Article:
March is the month when the diocese asks that all parishes complete their annual Parish Information Return (PIR). The data collected in this form helps us know who is serving as wardens and treasurers, and who is coming to the May synod as delegates. It also paints a picture of trends in attendance and other such demographics. A noticeable statistic in the past year — and a worrying one — is that quite a number of parishes have reported that they’ve held more funerals than baptisms.
The Capital Daily recently published an article pointing out that the Greater Victoria region has the lowest birthrate in the country and the biggest gap between births and deaths of any municipality in Canada. Between July 1, 2021 and June 30, 2022, 4,222 people died in the Greater Victoria region while only 2,888 were born. The article also mentions that because of migration, the population of the region is in fact growing, but that most of this settlement is by those in the 65+ category. There are 30,000 more seniors in the Victoria area than there were 10 years ago. At the same time, the population in the 45–54 age group has declined by eight per cent.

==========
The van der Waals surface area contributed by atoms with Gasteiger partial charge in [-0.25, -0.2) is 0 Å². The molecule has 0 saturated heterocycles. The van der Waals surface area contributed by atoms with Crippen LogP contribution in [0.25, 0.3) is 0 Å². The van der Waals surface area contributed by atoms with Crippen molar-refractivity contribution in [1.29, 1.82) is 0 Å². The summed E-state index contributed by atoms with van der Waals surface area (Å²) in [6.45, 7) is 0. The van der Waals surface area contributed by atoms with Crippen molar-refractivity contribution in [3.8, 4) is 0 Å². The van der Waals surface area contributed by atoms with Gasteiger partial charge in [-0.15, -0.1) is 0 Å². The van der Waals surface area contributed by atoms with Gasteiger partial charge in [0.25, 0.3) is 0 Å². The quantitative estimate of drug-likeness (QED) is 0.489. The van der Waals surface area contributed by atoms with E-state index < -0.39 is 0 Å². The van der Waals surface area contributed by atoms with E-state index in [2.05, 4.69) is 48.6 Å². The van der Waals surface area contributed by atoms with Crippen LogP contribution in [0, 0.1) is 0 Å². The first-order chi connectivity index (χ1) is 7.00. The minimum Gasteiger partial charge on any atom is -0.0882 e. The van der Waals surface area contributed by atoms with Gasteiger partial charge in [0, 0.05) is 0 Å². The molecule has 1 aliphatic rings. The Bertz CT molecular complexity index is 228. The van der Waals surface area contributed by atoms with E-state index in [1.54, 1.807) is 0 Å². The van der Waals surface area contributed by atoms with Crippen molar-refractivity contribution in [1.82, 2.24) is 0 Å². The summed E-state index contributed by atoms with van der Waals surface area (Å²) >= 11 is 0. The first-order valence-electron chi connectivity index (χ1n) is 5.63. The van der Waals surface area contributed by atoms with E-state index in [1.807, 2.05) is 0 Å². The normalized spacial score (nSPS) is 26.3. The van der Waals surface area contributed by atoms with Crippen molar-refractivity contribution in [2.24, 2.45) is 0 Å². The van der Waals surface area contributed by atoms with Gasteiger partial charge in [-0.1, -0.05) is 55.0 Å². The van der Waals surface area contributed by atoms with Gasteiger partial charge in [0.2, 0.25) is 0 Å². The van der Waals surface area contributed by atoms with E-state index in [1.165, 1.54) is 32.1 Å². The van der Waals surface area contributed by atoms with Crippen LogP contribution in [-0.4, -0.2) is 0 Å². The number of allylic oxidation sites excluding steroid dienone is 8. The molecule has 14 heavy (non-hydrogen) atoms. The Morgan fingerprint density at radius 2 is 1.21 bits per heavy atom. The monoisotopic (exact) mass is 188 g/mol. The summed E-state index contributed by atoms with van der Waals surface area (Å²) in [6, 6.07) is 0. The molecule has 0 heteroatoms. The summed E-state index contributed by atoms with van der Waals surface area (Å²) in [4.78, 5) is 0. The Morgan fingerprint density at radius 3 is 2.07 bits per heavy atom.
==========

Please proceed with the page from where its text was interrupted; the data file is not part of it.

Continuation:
I am sure that I’m not telling you anything you have not already noticed. But I ask you to keep this in mind when you find yourself in church asking, “Where are all the young people?” or “What should we do to get more people in the Sunday school?” While we do still need to keep the needs of the young people, families and children in our midst in mind, I must say that as bishop, it frustrates me that we also, at the same time, don’t celebrate and treasure all the seniors among us.
The Bible is full of exhortations to welcome the widows, the poor, the blind and the lame. Yet too often we assume that the mark of success for a church is how many young families it can attract. They are indeed valuable members of the community, but they are not more so than seniors, singles, the bereaved and those who have retired to this part of the world and are looking for community, connections and faith.
This March, we continue our Lenten journey, and as we submit our Parish Annual Returns, let us look at the people in our communities and in our pews, and let us give thanks for who is with us — the neighbours that God has given us.